Personal Finance and Your Future: Your Retirement Account


Some people do not feel they have the money needed right now to live on. If you are employed, you should be thinking about your retirement. Social Security will not be enough. Your employer may not be offering you a pension. It is up to you to start looking at retirement right here and now, even if it means just a few dollars per paycheck.

Compound Interest

The sooner you start to invest in your retirement, the less difficult it is to accumulate the amount of retirement investment you need and want to have to pay for your expenses. The reason behind this is compound interest. When you put money into an account earning 2 percent interest, that 2 percent not only applies to the initial investment, but also to any interest earings you have in the previous period. For simplicity sake, if you have $1000 in a retirement account at just 2 percent interest, you would have $1020 after the first cycle. This time around, that 2 percent is applied to the $1020 and after the cycle ends, $1040.40. On a larger scale and with better investments, this build up in value over time is substantial. The sooner you start saving, the more time there is for compound interest to work on your behalf.

Types of Retirement Accounts

There are a number of retirement accounts available to you. Each one offers something different and is for a specific person. Take a look at a few of the options you have and their advantages.

401K: This common employer based account makes retirement savings easy. You choose the amount you deduct pretax from your paycheck and deposit into your retirement account. Like other employer based accounts, your employer may match any amount of that investment. Your money grows tax free throughout its lifetime until you start to withdraw it.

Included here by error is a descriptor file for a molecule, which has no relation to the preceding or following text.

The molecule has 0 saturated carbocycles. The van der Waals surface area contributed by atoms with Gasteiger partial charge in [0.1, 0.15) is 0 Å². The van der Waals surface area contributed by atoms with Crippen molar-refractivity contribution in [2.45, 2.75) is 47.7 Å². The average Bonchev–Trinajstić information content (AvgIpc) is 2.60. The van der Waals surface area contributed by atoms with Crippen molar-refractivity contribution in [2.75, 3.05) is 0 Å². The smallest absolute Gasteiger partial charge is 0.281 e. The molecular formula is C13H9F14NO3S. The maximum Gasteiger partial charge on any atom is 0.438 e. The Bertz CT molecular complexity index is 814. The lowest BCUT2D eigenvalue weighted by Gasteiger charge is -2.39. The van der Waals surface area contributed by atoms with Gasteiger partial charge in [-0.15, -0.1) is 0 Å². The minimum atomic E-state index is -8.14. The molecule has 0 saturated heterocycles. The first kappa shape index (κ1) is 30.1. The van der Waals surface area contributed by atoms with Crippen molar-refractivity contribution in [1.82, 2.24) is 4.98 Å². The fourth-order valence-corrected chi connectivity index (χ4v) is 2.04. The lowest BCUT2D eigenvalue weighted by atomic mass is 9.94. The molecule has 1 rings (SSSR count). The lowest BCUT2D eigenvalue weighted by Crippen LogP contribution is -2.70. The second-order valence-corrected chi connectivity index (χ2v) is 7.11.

Traditional IRA:Perhaps your employer does not offer this type of benefit to you. That is no problem. You can set up your own IRA in a local credit union, bank or investment firm. You are able to deposit up to your limit (based on your age and the tax year) each year. The funds go itno your traditional IRA before taxation and you are taxed only when you begin to withdraw from your accounts during retirement.

Roth IRA: With a Roth IRA, the funds you put into your account are taxed prior to being placed into the account. Then, the funds grow tax free throughout your lifetime. You do not have to pay taxes later when you withdraw these funds. All of the funds within your account are in fact your own for retirement.

You Don’t Have Enough

Many people believe they just do not have enough money to start an IRA or a 401k and therefore they just do not believe they can put money away for retirement. Even a small amount per paycheck will make a difference in your future. Try for $20 out of your paycheck. Increase this as you get more comfortable with having less in your paycheck. Chances are good you will not notice it and it will provide you with an outstanding way to pay for your retirement expenses long term.

Going without a retirement account is not a good idea. It puts you in a position of having to worry about how you will pay your bills. Or, you could become one of the ever growing statistics in which elderly parents are relying on their children to care for them in old age. Start today to plan for your retirement.

Categories Personal Finance

3 thoughts on “Personal Finance and Your Future: Your Retirement Account”

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